Before I read that post, I had begun to analyze this new world of books. So much is out there…self-published books, books with small press publishers and books with the big guys. The last group gets the most attention and publicity. The little guys struggle to get noticed.

When I started feeling sorry for myself, I thought about the entertainment industry. If you think about it, movies have just a handful of stars. Some of them make two or three films a year. Only those chosen few get to make the big blockbusters. Same goes for music or any creative art. These people are stars because of talent, word of mouth, being in the right place at the right time or just plain luck.

I decided the rest of us are working class heroes. We may have to try harder even though our work is just as good or better.

Creativity is a very solitary thing. You have to look inward to find it but maybe it’s time to look around. Let’s open our eyes. Yeah, I’m guilty of reading the next best seller or watching that blockbuster movie just like the next person.

I recently read some self-published books when I became a reviewer. I never would have if it wasn’t part of the job. Some of those books were quite good, others not so much but that’s how it is for everything, right? I’m glad I was exposed to something I never would have explored on my own. It’s encouraged me to explore some more.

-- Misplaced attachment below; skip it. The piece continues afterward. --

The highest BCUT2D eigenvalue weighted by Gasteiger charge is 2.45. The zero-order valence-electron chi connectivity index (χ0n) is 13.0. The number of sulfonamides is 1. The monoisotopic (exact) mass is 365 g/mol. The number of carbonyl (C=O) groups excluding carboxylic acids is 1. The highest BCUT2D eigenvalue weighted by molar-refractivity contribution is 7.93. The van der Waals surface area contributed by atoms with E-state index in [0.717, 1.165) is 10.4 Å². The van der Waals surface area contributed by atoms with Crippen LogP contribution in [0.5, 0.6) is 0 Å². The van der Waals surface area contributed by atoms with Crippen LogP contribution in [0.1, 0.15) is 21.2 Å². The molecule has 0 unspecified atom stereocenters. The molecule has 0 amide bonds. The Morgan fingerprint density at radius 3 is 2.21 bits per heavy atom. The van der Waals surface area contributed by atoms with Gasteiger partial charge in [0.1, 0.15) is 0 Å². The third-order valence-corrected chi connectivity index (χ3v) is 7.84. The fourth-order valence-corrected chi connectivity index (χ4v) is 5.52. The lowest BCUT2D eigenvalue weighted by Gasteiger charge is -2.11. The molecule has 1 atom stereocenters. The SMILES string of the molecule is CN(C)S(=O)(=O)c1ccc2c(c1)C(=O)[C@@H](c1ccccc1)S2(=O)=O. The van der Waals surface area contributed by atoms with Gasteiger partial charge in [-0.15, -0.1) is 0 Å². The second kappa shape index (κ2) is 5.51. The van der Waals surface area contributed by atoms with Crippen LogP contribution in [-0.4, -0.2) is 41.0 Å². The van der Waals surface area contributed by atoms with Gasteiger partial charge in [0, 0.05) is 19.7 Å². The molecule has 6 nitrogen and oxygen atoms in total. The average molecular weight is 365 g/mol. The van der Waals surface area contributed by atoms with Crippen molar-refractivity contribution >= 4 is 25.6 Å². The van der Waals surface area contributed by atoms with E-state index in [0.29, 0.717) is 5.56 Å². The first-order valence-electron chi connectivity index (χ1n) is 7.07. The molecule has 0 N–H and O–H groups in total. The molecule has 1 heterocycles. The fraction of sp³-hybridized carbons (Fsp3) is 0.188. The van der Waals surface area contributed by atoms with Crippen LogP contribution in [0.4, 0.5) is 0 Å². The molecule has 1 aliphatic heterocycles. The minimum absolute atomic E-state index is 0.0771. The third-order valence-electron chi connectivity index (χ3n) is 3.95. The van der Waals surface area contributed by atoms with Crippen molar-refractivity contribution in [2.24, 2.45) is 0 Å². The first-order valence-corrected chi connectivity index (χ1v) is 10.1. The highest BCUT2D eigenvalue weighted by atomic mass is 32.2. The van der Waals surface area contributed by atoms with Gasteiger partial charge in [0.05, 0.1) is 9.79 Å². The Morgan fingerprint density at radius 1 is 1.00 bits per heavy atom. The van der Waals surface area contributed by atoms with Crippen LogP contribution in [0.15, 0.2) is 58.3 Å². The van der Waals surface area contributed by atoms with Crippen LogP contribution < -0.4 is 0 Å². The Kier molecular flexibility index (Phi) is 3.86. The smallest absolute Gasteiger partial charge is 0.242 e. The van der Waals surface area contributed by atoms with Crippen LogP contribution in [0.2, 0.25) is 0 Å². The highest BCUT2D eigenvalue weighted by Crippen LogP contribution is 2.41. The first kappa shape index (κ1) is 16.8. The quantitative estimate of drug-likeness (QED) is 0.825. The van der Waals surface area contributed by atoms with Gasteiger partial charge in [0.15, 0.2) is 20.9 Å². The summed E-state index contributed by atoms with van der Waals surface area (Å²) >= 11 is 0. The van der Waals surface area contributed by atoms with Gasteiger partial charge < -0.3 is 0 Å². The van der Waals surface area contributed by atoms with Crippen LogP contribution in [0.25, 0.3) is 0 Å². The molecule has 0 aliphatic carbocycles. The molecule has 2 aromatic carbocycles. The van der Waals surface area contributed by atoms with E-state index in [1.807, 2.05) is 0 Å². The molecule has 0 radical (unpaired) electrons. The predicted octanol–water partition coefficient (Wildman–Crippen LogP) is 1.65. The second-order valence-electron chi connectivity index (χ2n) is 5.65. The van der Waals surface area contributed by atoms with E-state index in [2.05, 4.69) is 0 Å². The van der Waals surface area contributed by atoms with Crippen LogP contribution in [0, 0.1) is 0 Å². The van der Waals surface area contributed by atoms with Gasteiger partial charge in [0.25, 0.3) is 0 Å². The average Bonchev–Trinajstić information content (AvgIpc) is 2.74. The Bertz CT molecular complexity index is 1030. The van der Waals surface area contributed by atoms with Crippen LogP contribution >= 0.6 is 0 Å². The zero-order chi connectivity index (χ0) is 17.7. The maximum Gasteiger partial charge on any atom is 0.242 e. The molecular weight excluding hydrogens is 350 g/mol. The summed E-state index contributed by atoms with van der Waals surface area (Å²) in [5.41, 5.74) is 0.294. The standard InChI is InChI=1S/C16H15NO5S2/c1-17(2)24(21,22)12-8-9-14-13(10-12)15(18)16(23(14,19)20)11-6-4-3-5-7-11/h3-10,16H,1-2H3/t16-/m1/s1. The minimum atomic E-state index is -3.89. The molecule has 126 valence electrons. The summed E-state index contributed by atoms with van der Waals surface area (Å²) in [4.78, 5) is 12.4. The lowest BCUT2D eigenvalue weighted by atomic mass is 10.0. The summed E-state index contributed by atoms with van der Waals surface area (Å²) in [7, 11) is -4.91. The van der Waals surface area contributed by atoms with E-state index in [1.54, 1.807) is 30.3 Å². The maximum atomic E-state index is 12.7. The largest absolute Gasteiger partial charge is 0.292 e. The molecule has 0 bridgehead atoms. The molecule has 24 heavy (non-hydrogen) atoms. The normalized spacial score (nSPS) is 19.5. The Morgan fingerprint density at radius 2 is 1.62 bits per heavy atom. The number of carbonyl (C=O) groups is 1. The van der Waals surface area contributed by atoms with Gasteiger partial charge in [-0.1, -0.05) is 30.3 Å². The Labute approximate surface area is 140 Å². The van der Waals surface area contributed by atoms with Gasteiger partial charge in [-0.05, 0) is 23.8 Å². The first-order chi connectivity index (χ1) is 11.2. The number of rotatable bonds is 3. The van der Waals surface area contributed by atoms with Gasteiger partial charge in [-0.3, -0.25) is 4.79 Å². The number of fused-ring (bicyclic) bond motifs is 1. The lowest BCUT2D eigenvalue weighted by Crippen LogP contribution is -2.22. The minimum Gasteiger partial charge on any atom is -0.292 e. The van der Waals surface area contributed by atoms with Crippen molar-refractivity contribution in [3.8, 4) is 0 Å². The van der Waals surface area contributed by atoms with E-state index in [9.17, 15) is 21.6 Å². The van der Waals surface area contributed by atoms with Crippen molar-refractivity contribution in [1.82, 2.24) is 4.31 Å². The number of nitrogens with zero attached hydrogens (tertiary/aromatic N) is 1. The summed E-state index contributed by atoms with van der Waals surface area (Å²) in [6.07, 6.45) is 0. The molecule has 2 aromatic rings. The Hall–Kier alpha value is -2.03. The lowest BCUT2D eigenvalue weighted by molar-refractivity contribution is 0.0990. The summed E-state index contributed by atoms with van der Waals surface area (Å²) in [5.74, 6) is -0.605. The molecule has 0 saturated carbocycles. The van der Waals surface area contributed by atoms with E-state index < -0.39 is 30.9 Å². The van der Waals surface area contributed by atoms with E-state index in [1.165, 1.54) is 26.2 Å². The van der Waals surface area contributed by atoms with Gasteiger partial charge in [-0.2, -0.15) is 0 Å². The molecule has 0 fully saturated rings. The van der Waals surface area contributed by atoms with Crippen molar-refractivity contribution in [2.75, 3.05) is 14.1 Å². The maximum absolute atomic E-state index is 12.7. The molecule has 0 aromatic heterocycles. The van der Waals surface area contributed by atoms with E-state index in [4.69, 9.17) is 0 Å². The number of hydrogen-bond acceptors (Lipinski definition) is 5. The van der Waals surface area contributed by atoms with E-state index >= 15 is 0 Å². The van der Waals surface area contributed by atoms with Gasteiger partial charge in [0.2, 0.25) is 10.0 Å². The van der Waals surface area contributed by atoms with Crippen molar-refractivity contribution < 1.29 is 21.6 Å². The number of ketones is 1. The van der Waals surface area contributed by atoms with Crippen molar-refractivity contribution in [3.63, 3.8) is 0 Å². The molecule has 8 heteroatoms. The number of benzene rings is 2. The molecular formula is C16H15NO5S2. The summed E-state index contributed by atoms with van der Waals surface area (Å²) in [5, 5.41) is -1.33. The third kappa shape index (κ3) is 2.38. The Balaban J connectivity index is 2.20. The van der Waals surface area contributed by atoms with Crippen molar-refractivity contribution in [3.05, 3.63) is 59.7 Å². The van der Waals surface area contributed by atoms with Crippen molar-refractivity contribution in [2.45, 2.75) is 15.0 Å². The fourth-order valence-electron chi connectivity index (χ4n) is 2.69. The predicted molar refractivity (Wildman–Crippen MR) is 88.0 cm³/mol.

I try to read other author friends’ books and support them. If I feel someone would enjoy those books, I recommend them. Just a drop in the bucket, but any drop will do.

So get the word out. Tell people about new or up-and-coming authors, a blog you like or a small play you went to. Browse the internet for on-line publishers and see what books they offer. Read book reviews of other bloggers and follow through on their recommendations.

Let’s not let another author who is talented and has much to give the world, give up. I know there’s too much information out there these days. We’re in an information overload society and I think we let the media tell us what’s good because it’s easy. We’re forgetting to think for ourselves.

We are the working class heroes and guess what? It’s a very large group. We could make a difference.